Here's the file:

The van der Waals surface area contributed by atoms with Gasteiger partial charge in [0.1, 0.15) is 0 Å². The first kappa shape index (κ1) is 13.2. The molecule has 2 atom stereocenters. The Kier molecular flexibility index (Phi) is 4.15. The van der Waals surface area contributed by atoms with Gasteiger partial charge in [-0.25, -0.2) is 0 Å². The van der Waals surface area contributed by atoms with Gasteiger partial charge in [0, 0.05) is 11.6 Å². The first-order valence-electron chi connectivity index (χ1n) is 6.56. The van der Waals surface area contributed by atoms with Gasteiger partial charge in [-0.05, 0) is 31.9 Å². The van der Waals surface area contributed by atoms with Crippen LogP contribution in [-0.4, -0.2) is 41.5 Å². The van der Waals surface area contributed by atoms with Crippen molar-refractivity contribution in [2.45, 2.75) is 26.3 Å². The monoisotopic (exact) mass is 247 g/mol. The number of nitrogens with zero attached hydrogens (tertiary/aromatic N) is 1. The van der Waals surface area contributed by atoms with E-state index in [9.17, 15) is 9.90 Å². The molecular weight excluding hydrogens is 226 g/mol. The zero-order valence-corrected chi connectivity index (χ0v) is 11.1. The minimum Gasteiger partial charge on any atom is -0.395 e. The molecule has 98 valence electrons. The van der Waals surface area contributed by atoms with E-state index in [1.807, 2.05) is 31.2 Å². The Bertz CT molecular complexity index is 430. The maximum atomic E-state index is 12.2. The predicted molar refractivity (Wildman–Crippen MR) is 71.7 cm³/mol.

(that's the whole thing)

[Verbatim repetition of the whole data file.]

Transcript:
The van der Waals surface area contributed by atoms with Gasteiger partial charge in [0.1, 0.15) is 0 Å². The first kappa shape index (κ1) is 13.2. The molecule has 2 atom stereocenters. The Kier molecular flexibility index (Phi) is 4.15. The van der Waals surface area contributed by atoms with Gasteiger partial charge in [-0.25, -0.2) is 0 Å². The van der Waals surface area contributed by atoms with Gasteiger partial charge in [0, 0.05) is 11.6 Å². The first-order valence-electron chi connectivity index (χ1n) is 6.56. The van der Waals surface area contributed by atoms with Gasteiger partial charge in [-0.05, 0) is 31.9 Å². The van der Waals surface area contributed by atoms with Crippen LogP contribution in [-0.4, -0.2) is 41.5 Å². The van der Waals surface area contributed by atoms with Crippen molar-refractivity contribution in [2.45, 2.75) is 26.3 Å². The monoisotopic (exact) mass is 247 g/mol. The number of nitrogens with zero attached hydrogens (tertiary/aromatic N) is 1. The van der Waals surface area contributed by atoms with E-state index in [9.17, 15) is 9.90 Å². The molecular weight excluding hydrogens is 226 g/mol. The zero-order valence-corrected chi connectivity index (χ0v) is 11.1. The minimum Gasteiger partial charge on any atom is -0.395 e. The molecule has 98 valence electrons. The van der Waals surface area contributed by atoms with E-state index in [1.807, 2.05) is 31.2 Å². The Bertz CT molecular complexity index is 430. The maximum atomic E-state index is 12.2. The predicted molar refractivity (Wildman–Crippen MR) is 71.7 cm³/mol.